April 12th 2010 - Given the choice, most people probably want to be both right and happy. They may even believe that feeling in the right will give them the happiness they seek, but it rarely seems to work that way.
On-going relationships with other people, whether they be co-workers, family members or friends, bring to life a third entity - the relationship itself. Keeping that entity flourishing requires a willingness to put the needs of the relationship before your own interests a good bit of the time.
I often talk about the importance of making yourself happy and of putting your needs at the top of the list, so it may come as a surprise to hear me seemingly say the opposite. However, I don’t think the two are necessarily antithetical.
It IS your responsibility, and no-one else’s, to take good care of yourself. When you put yourself first, you ARE serving the needs of others, because you are filling yourself up so that there is a reserve from which to give yourself away.
Some people give and give until they are dried up and empty and then wonder why they are so burnt out and unhappy. Following your bliss, as Joseph Campbell calls it, allows you to be your best self and to show that self to the world.
One of the easiest ways to know whether you are indeed following your bliss or just selfishly running roughshod over others, is to put your desires through your value system and see how they look.
If you esteem kindness or family togetherness, how do your dreams look in light of those values? Yes, it is your job to make yourself happy, but if you have to live and work with others, pursuing your own needs must be in balance with the needs of the relationship in order for it to survive. Can you truly be happy in an on-going state of conflict, even if you are getting your way?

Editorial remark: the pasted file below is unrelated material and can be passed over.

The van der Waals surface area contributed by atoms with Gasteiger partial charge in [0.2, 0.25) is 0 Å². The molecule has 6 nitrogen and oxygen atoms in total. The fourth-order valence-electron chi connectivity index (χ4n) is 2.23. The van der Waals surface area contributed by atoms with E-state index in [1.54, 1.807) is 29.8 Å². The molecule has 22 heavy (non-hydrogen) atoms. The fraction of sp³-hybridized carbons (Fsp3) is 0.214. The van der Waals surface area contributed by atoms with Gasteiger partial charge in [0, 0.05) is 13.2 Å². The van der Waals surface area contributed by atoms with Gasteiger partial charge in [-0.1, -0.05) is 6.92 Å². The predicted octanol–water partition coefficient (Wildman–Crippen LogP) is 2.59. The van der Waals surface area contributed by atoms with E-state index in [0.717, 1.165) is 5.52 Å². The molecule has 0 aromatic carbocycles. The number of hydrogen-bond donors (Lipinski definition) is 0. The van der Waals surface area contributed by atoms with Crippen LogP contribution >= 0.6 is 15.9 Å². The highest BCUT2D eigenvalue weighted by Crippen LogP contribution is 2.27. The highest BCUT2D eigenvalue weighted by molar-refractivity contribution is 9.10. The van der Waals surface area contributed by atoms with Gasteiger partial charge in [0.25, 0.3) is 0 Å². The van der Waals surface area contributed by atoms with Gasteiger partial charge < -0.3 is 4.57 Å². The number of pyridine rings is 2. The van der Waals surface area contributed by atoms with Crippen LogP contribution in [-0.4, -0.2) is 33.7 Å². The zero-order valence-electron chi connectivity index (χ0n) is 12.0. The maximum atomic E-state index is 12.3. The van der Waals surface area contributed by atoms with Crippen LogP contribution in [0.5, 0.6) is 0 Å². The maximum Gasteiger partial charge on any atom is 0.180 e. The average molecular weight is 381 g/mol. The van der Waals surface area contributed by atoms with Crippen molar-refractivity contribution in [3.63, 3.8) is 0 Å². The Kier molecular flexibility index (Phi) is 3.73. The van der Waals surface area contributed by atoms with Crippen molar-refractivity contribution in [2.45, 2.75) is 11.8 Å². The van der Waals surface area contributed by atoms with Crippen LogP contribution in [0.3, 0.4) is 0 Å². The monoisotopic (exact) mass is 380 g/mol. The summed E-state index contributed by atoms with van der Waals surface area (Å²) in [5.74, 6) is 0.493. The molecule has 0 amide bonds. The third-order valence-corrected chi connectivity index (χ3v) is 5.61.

It is impossible to be in a satisfying relationship with someone if you are judging them. Insisting that you are right, and that therefore, the other person is wrong, may give you a feeling of superiority, but also, ultimately, the feeling of being alone.
Are you more interested in fostering your connectedness or in demonstrating your individual prowess or wisdom? Will some catastrophe occur if the “rightness” of your opinion is not recognized? If not, maybe a compromise can be reached, or someone else's view can be pursued this time. Maybe you can agree to take turns.
We live in a competitive world, and many good things come from individuals striving to be the best, but a certain dividedness can come from it as well when we start to believe that our way is the only way. Sometimes, it’s absolutely imperative to exert your point of view, but most often another solution or perspective will do just as well.
For personal or professional relationships to thrive, there must be some deference to the relationship itself. This is true whether you have chosen the relationship or it has been thrust upon you, such as in the case of a relative or co-worker. It might be momentarily fun to put an annoying twit in their place, but what happens when you have to interact with that person again? Was the relationship harmed or improved by the interaction?
The next time you find yourself in a conflict, ask yourself, “Do I want to be right, or do I want to be happy?”
Laura Luykx has been a life coach since 2006 and is certified by the International Coach Federation. She studied in Sonoma, CA with Dave Ellis in the Falling Awake model of coaching. This style is very non-directive and is intended to assist the client to discover what will make them happy today and in the long range future, and to trust their own inner-knowing. As you fill yourself to overflowing you are in the best position to give yourself to others.
Contact her at (336)416-0606 or send an email. Visit the website at greatdoor.net
GreatDoor Shamanic Soul Work and Coaching
Frisco, Texas 75034